You have been fooled.

I don't want to shove beliefs down your throat. I want you to examine your beliefs, where they come from, how they got there, and whether they are valid any longer or not.

I'm not trying to make you feel bad about past decisions. But if you learn something, if you change your mind about your beliefs, you may be a part of the change. You may help someone who is on the fence. You may teach something to your children. The question is, are you willing to examine your own beliefs? Are you willing to question the culture you grew up on?

Monday, July 29, 2013

Why most circumcised men seem satisfied?

We've always seen in the heated circumcision debates the guy that starts by announcing "I'm circumcised and I'm fine"...

But yet those of us who have had the "ahaaa" moment, those who have seen what's wrong about circumcision, just can't seem to unsee it, to even stop thinking about it.

Why is there such disconnect? Check this out:

http://www.circumcision.org/satisfied.htm

Friday, July 26, 2013

Physicians guide to the uncircumcised penis - treatment, no circumcision

Excellent text by Doctors Opposing Circumcision, this page exposes several of the reasons (or excuses) presented by doctors to circumcise, discusses the normal issues that may be experienced during the development of the foreskin and conservative treatments, and the functions of the foreskin.

Great guide for physicians, nurses, and even parents who want to be well informed and have a critical position on the health care recommended for their children.

Read the Physicians guide to the normal (intact) penis

Friday, July 19, 2013

My responses to the Gentleman Scholar on "The Unkindest Cut"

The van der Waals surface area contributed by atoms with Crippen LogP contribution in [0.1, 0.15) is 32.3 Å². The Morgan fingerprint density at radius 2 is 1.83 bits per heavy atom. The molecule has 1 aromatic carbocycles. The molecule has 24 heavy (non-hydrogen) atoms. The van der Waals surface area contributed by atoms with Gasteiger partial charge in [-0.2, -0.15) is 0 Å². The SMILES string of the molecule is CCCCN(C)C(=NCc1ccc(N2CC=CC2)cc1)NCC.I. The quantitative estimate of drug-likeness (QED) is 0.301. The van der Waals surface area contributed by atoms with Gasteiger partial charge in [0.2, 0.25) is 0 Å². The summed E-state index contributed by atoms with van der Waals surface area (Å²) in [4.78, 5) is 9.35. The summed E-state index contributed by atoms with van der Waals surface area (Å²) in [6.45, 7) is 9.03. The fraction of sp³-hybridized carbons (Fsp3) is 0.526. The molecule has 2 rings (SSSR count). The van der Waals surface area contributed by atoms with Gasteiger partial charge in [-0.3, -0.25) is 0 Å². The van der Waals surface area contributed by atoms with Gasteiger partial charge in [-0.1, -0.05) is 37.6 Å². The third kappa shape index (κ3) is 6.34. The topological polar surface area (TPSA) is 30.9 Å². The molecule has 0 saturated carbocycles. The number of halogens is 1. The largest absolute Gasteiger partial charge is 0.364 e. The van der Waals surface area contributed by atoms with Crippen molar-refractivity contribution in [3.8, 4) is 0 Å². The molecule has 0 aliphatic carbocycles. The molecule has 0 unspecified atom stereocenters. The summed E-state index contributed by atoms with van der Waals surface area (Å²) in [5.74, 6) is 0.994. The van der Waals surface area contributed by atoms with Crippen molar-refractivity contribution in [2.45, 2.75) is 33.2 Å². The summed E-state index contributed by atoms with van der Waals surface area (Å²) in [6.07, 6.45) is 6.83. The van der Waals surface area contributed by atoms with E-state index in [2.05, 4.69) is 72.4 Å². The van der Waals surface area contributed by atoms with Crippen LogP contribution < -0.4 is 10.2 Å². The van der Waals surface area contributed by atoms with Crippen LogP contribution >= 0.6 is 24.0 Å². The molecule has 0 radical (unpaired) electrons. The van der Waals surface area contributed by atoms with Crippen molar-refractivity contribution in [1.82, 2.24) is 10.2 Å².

http://www.slate.com/articles/life/gentleman_scholar/2013/06/advice_for_men_should_a_father_balk_at_circumcising_his_son.html?wp_login_redirect=0

I appreciate that the author recognizes that the AAP statement relies mostly on foreign data that doesn't apply to the American conditions.

As a disclosure, I don't blame circumcision on every frustration of my life. In fact, I'm not frustrated at all, I've had a quite enjoyable life, and I didn't question circumcision until I was in my early 40s.

As for the AAP Technical Report, I'm most surprised by an interesting sentence:

"Parents should weigh the health
benefits and risks in light of their
own religious, cultural, and personal
preferences, as the medical
benefits alone may not outweigh
these other considerations for individual
families"

This is a statement that requires some thoughtful reading, because it's deceiving. What it really means is that the "health benefits" alone may not outweigh other considerations UNLESS you have a cultural or religious bias towards circumcision.

The AAP remains blind to the sexual effects of circ on the adult male. When 38 non-U.S. physicians questioned this (and pointed the cultural bias), the AAP responded:

"However, the task force
did not move beyond what these
studies actually reveal (the foreskin
has nerve bundles and pain fibers,
the foreskin contains Meissner corpuscles,
the inner surface of the foreskin
resembles a mucous membrane)
to speculate about the effect that circumcision
might have on sexual function
or pleasure."

Cultural Bias and Circumcision: The AAP Task